An Insight Professional’s Biggest Pain Is…?…Creating No Change!
By Martin Silcock
Recently on Linkedin I posted a question in several customer insights and marketing-related groups about what people thought an insight professionals’ biggest pain was. (Feel free to add your perspective).
I found that they often seem to be caught between a “rock and a hard place”…frustrated in getting change to happen.
I’m interested in finding what is the most serious, even the “ultimate” pain encountered by “insight professionals” because I want to build resources to help alleviate or remove the pain.
The response I got was about 25 comments. This level was surprisingly low to me considering the many thousands who are members of these groups.
Maybe there is no pain!
However, there were some common threads emerging amongst those who gave their view and I have interpreted/paraphrased how I interpreted them.
- The stress of being expected to come up with insights from data analysed, when there are none to be found in the data collected.
- The disappointment arising from absence of focus and alignment about what is being sought by a stakeholder or client at the front end of a project, that reveals itself in unsatisfactory and non-actionable results
- The frustration caused when a project produces no “new” information, for the researcher and clients that would indicate a need for some change
- The lack of novelty or ability to action results that connect with client or stakeholder tactical or strategic interests
- The challenge of distilling large amounts of information into concise format (one page) that is sufficient to do justice to conveying a new direction, new learning, new set of questions
- The lack of effective ways to integrate disparate types and sources of data and information into a form that increases the livelihood of producing genuine new insights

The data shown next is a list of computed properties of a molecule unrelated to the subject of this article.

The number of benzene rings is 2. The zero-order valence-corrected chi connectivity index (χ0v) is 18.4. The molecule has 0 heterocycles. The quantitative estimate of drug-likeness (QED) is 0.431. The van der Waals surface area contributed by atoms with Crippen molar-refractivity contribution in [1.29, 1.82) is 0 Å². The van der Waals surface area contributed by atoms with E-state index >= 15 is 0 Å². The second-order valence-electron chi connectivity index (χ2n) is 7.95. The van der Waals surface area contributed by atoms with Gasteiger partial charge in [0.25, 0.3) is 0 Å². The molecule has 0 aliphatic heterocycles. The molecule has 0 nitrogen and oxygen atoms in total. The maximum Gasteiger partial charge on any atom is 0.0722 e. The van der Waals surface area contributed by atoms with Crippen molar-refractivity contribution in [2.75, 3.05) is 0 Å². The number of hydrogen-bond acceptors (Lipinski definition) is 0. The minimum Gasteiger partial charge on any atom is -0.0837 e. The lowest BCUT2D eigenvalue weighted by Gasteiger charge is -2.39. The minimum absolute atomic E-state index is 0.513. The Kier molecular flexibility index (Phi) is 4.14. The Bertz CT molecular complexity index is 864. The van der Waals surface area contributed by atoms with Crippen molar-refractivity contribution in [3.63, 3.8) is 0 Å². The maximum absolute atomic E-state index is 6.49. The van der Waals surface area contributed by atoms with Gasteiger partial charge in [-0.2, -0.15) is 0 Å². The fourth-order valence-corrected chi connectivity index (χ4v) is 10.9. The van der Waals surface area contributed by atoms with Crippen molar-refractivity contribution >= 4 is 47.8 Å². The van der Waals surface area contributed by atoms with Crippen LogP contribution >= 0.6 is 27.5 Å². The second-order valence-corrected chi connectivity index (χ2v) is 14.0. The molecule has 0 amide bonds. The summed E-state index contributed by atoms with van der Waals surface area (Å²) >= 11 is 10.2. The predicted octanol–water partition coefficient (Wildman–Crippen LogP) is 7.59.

- The balance between delivering the “truth” and the politically acceptable so that change happens
- The avoidance of specifying overly narrow analysis and story lines (Due to budgets?) from data that are not, on their own, strong enough to initiate significant change
Looking at these there seem to me to be three areas of pain and needs amongst insight professionals in client companies and agencies…and where help is needed.
- Increase the level of upfront clarity about the “exam question” clients and stakeholders are really asking and how any resulting information will relate to and add value to or change their business strategies, tactics and decisions.
- Increase the understanding and clarity amongst clients and stakeholders about how new project results and existing information imply the support for, and indicate the need and direction of change needed, to objectives, strategies, structures and processes
- Increase the ease by which information, insights and knowledge can be integrated, distilled, summarised and communicated at the right level of detail for decision makers and implementation teams = ready for action results (my solution : create tools for decision making from research)
I think it is revealing that none of these areas of “pain” relate to the need for any new research methodology or sources, i.e the aspects that much of the “Evidence” industry seems fixated.
So to be serious about helping Insight Professional’s pain the following three areas might be worthy of further focus:
- Re-designing the briefing and problem definition process about what is needed and expected from studies between “consumers” and providers of marketing information insight and evidence
- Building skills in methods and tools to aid the distillation, sifting and integration of new and existing information and knowledge, and then linking this directly to business priorities and strategies
This suggests to me new roles and skills are needed to address these. They focus on creating action and the change required to produce value from information, insightful analysis and synthesis.
How to get something to change for the better.
- Inside client companies – Insight Implementation Managers/Consultants
- Inside MR and strategy agencies – Insight Success Managers/Partners –
The common skills sets needed for these roles I would expect to be :
- Design and use problem solving and problem framing – new perspective creator
- Hypothesis design mentality – set expectations up front, good question asker
- Familiarity and confidence with quantitative and qualitative research information sources and formats
- Wide knowledge of thinking models and frameworks and their application in business
- Process and visual thinking mindset – pictures and diagrams summarising lots of info
- Idea connecting and big picture creator – creative imagination
- Structured analytical, critical and systemic thinking styles – contextually flexible
- Flexible presentation and communication modes – tell, discuss, consult, generate, facilitate
Interested in your thoughts, builds and challenges to this thinking.